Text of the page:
Thursday 15 November 2007

Human chorionic gonadotropin

Human chorionic gonadotropin (hCG) is a peptide hormone produced in pregnancy, that is made by the embryo soon after conception and later by the syncytiotrophoblast (part of the placenta). Its role is to prevent the disintegration of the corpus luteum of the ovary and thereby maintain progesterone production that is critical for a pregnancy in humans. hCG may have additional functions, for instance it is thought that it affects the immune tolerance of the pregnancy. Early pregnancy testing generally is based on the detection or measurement of hCG. Because hCG is produced also by some kinds of tumor, hCG is an important tumor marker, but it is not known whether this production is a contributing cause or an effect of tumorigenesis.
Its primary role is to support the corpus luteum which secretes estrogen and progesterone. These hormones are necessary to support a pregnancy during the first trimester. hCG levels rise when pregnancy is established and it is the hormone measured by pregnancy urine test kits.

hCG products such as Profasi and Pregnyl are derived from human tissue. Ovidrel is a new pure product that is derived from mammalian cell DNA technology. It is injected subcutaneously facilitating patient administration. hCG is extensively used as a parenteral fertility medication in lieu of luteinizing hormone. In the presence of one or more mature ovarian follicles, ovulation can be triggered by the administration of hCG. As ovulation will happen about 40-45 hours after the injection of hCG, procedures can be scheduled to take advantage of this time sequence. Thus, patients who undergo IVF, typically receive hCG to trigger the ovulation process, but have their eggs retrieved at about 36 hours after injection, a few hours before the eggs actually would be released from the ovary. In a normal menstrual cycle, the release of LH is triggered when hormones (such as estrogen) reach the appropriate levels. This is governed by hormonal relationships mediated though the hypothalamic-adrenal-pituitary axis. As hCG supports the corpus luteum, administration of hCG is used in certain circumstances to enhance the production of progesterone.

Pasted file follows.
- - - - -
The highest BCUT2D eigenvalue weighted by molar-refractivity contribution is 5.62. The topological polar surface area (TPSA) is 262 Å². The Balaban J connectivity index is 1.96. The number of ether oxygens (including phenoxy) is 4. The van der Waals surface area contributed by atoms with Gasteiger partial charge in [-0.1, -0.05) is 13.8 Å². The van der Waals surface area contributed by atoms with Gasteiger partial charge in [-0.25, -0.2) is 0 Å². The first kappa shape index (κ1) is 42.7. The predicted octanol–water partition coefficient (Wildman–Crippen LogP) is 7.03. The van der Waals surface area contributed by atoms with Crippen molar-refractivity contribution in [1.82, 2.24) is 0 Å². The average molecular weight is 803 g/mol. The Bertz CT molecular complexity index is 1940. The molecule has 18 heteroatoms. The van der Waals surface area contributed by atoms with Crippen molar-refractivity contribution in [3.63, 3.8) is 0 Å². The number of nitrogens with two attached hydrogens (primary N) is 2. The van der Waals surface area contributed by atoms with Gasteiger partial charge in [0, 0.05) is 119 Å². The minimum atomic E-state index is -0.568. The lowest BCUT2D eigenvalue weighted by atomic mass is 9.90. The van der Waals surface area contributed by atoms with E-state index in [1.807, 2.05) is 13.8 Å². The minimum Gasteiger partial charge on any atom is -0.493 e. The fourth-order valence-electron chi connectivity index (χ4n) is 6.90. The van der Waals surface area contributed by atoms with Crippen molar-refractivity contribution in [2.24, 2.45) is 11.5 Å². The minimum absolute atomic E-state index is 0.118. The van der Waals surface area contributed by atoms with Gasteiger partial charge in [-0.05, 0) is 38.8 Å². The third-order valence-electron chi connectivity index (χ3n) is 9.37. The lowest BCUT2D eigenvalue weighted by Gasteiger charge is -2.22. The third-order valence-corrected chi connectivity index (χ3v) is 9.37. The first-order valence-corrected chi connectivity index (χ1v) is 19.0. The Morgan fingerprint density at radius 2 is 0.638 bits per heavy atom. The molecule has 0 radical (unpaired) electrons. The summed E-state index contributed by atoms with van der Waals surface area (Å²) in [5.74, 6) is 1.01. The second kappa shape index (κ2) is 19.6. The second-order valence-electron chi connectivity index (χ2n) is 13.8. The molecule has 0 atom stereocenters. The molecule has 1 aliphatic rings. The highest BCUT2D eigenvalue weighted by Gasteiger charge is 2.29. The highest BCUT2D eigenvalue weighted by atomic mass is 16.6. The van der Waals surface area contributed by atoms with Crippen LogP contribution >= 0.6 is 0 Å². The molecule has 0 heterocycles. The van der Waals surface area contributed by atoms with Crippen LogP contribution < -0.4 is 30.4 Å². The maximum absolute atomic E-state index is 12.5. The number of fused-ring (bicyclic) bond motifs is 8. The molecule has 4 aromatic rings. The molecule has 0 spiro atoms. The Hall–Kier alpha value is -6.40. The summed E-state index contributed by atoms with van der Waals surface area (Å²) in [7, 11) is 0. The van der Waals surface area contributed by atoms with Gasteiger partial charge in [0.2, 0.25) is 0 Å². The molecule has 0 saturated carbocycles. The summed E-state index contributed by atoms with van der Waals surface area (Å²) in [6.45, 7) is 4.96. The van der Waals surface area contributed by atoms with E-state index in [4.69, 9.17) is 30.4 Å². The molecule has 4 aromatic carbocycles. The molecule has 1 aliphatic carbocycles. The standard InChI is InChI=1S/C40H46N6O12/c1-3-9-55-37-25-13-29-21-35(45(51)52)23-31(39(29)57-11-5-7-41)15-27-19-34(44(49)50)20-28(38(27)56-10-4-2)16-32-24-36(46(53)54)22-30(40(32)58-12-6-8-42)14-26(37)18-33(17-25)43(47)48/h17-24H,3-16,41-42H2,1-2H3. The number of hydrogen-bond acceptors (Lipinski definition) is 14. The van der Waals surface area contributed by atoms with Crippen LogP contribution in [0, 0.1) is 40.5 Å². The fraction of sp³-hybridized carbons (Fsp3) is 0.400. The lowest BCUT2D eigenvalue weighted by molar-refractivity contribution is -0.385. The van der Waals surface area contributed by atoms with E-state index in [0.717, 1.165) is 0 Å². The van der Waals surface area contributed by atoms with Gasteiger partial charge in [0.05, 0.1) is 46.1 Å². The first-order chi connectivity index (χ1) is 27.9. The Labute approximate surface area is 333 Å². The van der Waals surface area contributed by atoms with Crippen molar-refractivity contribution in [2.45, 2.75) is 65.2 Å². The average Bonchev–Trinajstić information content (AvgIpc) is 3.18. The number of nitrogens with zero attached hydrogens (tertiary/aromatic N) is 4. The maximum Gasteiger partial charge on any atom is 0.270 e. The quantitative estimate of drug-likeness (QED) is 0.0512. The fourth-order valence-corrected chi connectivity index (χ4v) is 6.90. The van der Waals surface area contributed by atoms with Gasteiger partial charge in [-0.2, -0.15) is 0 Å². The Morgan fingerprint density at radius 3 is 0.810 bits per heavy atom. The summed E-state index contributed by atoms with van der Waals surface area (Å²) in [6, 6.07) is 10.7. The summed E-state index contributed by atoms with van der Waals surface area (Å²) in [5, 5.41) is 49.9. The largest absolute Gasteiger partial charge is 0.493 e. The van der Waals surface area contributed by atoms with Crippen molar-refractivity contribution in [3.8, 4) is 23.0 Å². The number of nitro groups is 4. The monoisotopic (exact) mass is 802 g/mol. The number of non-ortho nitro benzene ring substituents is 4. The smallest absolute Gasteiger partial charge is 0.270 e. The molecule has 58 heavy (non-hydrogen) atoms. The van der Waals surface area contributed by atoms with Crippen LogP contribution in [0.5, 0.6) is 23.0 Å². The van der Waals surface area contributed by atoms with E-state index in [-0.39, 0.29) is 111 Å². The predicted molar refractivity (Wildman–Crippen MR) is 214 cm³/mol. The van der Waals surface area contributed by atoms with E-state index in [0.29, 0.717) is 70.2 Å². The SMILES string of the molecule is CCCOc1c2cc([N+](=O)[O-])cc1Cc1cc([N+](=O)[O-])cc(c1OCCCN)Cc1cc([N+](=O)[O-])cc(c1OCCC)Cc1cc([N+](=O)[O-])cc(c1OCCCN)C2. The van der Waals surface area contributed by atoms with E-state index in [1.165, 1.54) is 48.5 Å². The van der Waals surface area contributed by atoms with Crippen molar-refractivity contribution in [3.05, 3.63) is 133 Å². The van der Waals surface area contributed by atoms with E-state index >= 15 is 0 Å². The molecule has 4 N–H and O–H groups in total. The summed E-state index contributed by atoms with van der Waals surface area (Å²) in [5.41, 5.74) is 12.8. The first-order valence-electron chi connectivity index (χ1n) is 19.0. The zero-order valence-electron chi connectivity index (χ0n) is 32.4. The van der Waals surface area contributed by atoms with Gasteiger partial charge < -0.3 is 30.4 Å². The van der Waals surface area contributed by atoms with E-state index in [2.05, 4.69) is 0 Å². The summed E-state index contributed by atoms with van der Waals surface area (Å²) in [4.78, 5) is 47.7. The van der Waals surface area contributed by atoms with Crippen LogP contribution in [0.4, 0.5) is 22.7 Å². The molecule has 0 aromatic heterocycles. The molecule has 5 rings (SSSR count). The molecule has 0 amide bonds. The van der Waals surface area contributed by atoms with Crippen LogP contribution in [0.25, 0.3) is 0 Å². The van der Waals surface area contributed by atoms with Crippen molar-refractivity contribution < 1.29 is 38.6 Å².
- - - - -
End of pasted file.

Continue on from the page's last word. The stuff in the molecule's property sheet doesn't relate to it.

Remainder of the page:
In the male, hCG injections are used to stimulate the leydig cells to synthesize testosterone. The intratesticular testosterone is necessary for spermatogenesis from the sertoli cells. Typical uses for hCG in men include hypogonadism and fertility treatment. In the world of performance enhancing drugs, hCG is increasingly used in combination with various anabolic androgenic steroid (AAS) cycles. When AAS are put into a male body, the body's natural negative feedback loops cause the body to shut down its own production of testosterone via shutdown of the HPTA (hypothalamic-pituitary-testicular axis). High levels of AASs that mimic the body's natural testosterone trigger the hypothalamus to shut down its production of gonadotropin-releasing hormone (GnRH) from the hypothalamus. Without GnRH the pituitary gland stops releasing luteinizing hormone (LH). LH normally travels from the pituitary via the blood stream to the testes where it triggers the production and release of testosterone. Without LH, the testes shut down their production of testosterone, causing testicular atrophy. In males, hCG mimics LH and helps restore / maintain testosterone production in the testes. As such, hCG is commonly used during and after steroid cycles to maintain and restore testicular size as well as endogenous testosterone production. However, if hCG is used for too long and in too high a dose, the resulting rise in natural testosterone will eventually inhibit its own production via negative feedback on the hypothalamus and pituitary.

During first few months of pregnancy, the transmission of HIV-1 from woman to fetus is extremely rare. It has been suggested this is due to the high concentration of hCG, and that the beta-subunit of this protein is active against HIV-1.

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